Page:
Companies are also reminded that, if they foresee a product supply issue with a medicine, they have a legal obligation to inform EMA.

The text in italics is part of the European Medicines Agency (EMA) press release issued today that informs that companies are stepping up and that the focus is now on 39 centrally authorised Medicines down from 108. The Press Release is here.

Marketing authorisation holders for over half of the 108 medicines have either taken steps to transfer their marketing authorisation to an EU27 country, change their qualified person for pharmacovigilance (QPPV), relocate their pharmacovigilance system master file (PSMF), adapt their logistics, supply chains and contracts, or relocate some manufacturing sites. According to EU law, the marketing authorisation holder, the QPPV, the PSMF and certain manufacturing sites need to be based in the European Economic Area (EEA) in order for a company to be able to market a medicine in the EU.

More Technical Notices (UK Brexit Preparedness)

The UK has today (24th September 2018) published more Technical Notices, some have a slightly earlier date. The collection to date is here.

Please note in particular the new Notices issued in the topics of Importing and Exporting, and Product Labelling.

Please note there is now a Technical Notice on REACH. This only covers the registration side. Given its tone, I would envisage in the first instance Safety Data Sheets and Marketing and Use Restrictions might not alter much, if at all. I will Blog post again if there is further information issued or made available on this.

(1) The Health and Safety Executive (HSE) would act as the lead UK regulatory authority, from the day the UK leaves the EU, building on its existing capacity and capability.

(2) The new regulatory framework would: enable the registration of new chemicals through a UK IT system that is similar to the existing EU IT system; provide specialist capacity to evaluate the impact of chemicals on health and the environment; ensure sufficient regulatory and enforcement capacity in the HSE, the Environment Agency (EA) and other regulators, enabling them to recommend controls in response to the hazards and risks of substances; and provide for an appropriate policy function in Department for Environment, Food & Rural Affairs (Defra) and the devolved administrations.

(3) In a ‘no deal’ scenario the UK would not be legally committed to medium- or long-term regulatory alignment with the EEA.

Please note there is now a Technical Notice on the CTA between the UK and Ireland.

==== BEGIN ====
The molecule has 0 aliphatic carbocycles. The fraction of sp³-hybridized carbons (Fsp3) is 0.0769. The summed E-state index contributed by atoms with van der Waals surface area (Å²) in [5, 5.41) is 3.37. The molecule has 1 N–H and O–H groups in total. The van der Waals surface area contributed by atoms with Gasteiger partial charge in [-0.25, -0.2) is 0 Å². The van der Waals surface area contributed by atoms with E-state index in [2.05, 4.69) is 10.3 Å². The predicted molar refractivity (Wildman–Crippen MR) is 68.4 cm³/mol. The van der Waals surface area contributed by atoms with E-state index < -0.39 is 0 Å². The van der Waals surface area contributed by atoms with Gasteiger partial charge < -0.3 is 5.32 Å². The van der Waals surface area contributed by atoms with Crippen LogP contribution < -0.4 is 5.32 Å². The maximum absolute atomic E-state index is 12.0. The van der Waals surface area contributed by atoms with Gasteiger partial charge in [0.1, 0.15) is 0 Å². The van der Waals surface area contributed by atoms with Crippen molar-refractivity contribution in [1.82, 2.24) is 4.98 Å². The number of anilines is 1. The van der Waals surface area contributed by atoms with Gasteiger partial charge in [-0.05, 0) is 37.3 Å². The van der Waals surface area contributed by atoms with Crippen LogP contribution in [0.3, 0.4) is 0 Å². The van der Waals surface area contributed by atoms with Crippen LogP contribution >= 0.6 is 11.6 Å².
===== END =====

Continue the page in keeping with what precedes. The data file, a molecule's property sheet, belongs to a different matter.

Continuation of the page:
(1) If you are an Irish citizen you would continue to have the right to enter and remain in the UK, as now. You are not required to do anything to protect your status.

(2) In addition, you would continue to enjoy the reciprocal rights associated with the CTA in the same way that British citizens in Ireland would if there is no deal. These rights include the right to work, study and vote, access to social welfare benefits and health services. Where required domestic legislation and agreements would be updated to ensure that the CTA rights continue to have a clear legal basis.

(3) There would be no practical changes to the UK’s approach to immigration on journeys within the CTA: as now there would be no routine immigration controls on journeys from within the CTA to the UK. The legislation governing this approach will remain unchanged when the UK leaves the EU. So too will the legislative framework of integrated immigration laws between the UK and the Crown Dependencies. The CTA arrangements would be maintained, promoting the benefits of migration between these islands.

Please note the consultations proposed re GMOs.

Please email me if you need to discuss any matter.

Indicative Occupational Exposure Limits (EU)

Directive 2017/164/EU – indicative occupational exposure limit values of 31 January 2017 establishing a fourth list of indicative occupational exposure limit values pursuant to Council Directive 98/24/EC, and amending Commission Directives 91/322/EEC, 2000/39/EC and 2009/161/EU (Text with EEA relevance) – is in force.

The Cardinal Environment EHS Legislation Registers and Law Checklists have the third list of indicative occupational exposure limit values. The fourth list is being added shortly.

The fourth list is based on Council Directive 98/24/EC concerning the protection of the health and safety of workers from the risks related to chemical agents in the workplace. This was the case for previous indicative lists.

Indicative occupational exposure limit values (IOELV) are health-based, non-binding values, derived from the most recent scientific data available and taking into account the availability of reliable measurement techniques.

For any chemical agent for which an IOELV has been set at European Union level, Member States are required to establish a national occupational exposure limit value. They also are required to take into account the European Union limit value, determining the nature of the national limit value in accordance with national legislation and practice.

Member States shall bring into force the laws, regulations and administrative provisions necessary to comply with this Directive by 21 August 2018 at the latest.

Regarding the limit values for nitrogen monoxide, nitrogen dioxide and carbon monoxide, Member States will be able to benefit from a transitional period ending at the latest on 21 August 2023.

The 2017 Directive establishes limit values for the following chemical agents:

Manganese and inorganic manganese compounds (as manganese)

Glycerol trinitrate

Carbon tetrachloride; Tetrachloromethane

Amitrole

Acetic acid

Hydrogen cyanide (as cyanide)

Methylene chloride; Dichloromethane

Vinylidene chloride; 1,1-Dichloroethylene

Tetraethyl orthosilicate

Acrylic acid; Prop-2-enoic acid

Nitroethane

Bisphenol A; 4,4′-Isopropylidenediphenol

Diphenyl ether

2-ethylhexan-1-ol

1,4-Dichlorobenzene; p-Dichlorobenzene

Acrolein; Acrylaldehyde; Prop-2-enal

Methyl formate

But-2-yne-1,4-diol

Tetrachloroethylene

Ethyl acetate

Sodium cyanide (as cyanide)

Potassium cyanide (as cyanide)

Diacetyl; Butanedione

Carbon monoxide

Calcium dihydroxide

Calcium oxide

Sulphur dioxide

Lithium hydride

Nitrogen monoxide

Nitrogen dioxide

Terphenyl, hydrogenated

Skin absorption feature of ten substances is noted.